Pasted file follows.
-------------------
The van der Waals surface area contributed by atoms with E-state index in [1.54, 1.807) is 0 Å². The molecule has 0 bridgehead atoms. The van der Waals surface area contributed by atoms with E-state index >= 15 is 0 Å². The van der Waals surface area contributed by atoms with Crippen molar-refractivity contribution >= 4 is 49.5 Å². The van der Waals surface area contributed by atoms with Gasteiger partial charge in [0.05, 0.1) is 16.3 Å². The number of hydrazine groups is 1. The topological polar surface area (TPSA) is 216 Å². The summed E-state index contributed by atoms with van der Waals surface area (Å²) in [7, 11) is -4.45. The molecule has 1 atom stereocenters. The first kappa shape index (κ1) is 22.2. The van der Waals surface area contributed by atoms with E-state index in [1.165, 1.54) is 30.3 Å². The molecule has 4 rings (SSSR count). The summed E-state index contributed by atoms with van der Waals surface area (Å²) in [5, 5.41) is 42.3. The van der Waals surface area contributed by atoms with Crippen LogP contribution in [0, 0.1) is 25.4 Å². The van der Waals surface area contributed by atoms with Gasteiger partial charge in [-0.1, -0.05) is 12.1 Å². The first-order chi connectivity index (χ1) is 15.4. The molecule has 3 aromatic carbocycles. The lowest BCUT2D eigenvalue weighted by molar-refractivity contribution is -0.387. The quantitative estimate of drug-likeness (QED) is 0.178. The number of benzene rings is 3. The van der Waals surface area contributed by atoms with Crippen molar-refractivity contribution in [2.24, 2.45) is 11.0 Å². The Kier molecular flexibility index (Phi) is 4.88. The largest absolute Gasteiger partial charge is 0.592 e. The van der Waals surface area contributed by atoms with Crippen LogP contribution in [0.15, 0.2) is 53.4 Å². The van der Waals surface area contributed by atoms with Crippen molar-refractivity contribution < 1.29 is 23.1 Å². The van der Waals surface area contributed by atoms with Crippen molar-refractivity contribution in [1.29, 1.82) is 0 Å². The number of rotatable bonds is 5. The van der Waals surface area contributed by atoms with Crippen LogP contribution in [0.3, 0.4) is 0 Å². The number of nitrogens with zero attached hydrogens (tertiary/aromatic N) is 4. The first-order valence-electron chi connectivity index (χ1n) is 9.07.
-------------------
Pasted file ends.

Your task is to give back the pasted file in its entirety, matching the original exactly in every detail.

The van der Waals surface area contributed by atoms with E-state index in [1.54, 1.807) is 0 Å². The molecule has 0 bridgehead atoms. The van der Waals surface area contributed by atoms with E-state index >= 15 is 0 Å². The van der Waals surface area contributed by atoms with Crippen molar-refractivity contribution >= 4 is 49.5 Å². The van der Waals surface area contributed by atoms with Gasteiger partial charge in [0.05, 0.1) is 16.3 Å². The number of hydrazine groups is 1. The topological polar surface area (TPSA) is 216 Å². The summed E-state index contributed by atoms with van der Waals surface area (Å²) in [7, 11) is -4.45. The molecule has 1 atom stereocenters. The first kappa shape index (κ1) is 22.2. The van der Waals surface area contributed by atoms with E-state index in [1.165, 1.54) is 30.3 Å². The molecule has 4 rings (SSSR count). The summed E-state index contributed by atoms with van der Waals surface area (Å²) in [5, 5.41) is 42.3. The van der Waals surface area contributed by atoms with Crippen LogP contribution in [0, 0.1) is 25.4 Å². The van der Waals surface area contributed by atoms with Gasteiger partial charge in [-0.1, -0.05) is 12.1 Å². The first-order chi connectivity index (χ1) is 15.4. The molecule has 3 aromatic carbocycles. The lowest BCUT2D eigenvalue weighted by molar-refractivity contribution is -0.387. The quantitative estimate of drug-likeness (QED) is 0.178. The number of benzene rings is 3. The van der Waals surface area contributed by atoms with Crippen molar-refractivity contribution in [2.24, 2.45) is 11.0 Å². The Kier molecular flexibility index (Phi) is 4.88. The largest absolute Gasteiger partial charge is 0.592 e. The van der Waals surface area contributed by atoms with Crippen LogP contribution in [0.15, 0.2) is 53.4 Å². The van der Waals surface area contributed by atoms with Crippen molar-refractivity contribution < 1.29 is 23.1 Å². The van der Waals surface area contributed by atoms with Crippen molar-refractivity contribution in [1.29, 1.82) is 0 Å². The number of rotatable bonds is 5. The van der Waals surface area contributed by atoms with Crippen LogP contribution in [0.3, 0.4) is 0 Å². The number of nitrogens with zero attached hydrogens (tertiary/aromatic N) is 4. The first-order valence-electron chi connectivity index (χ1n) is 9.07.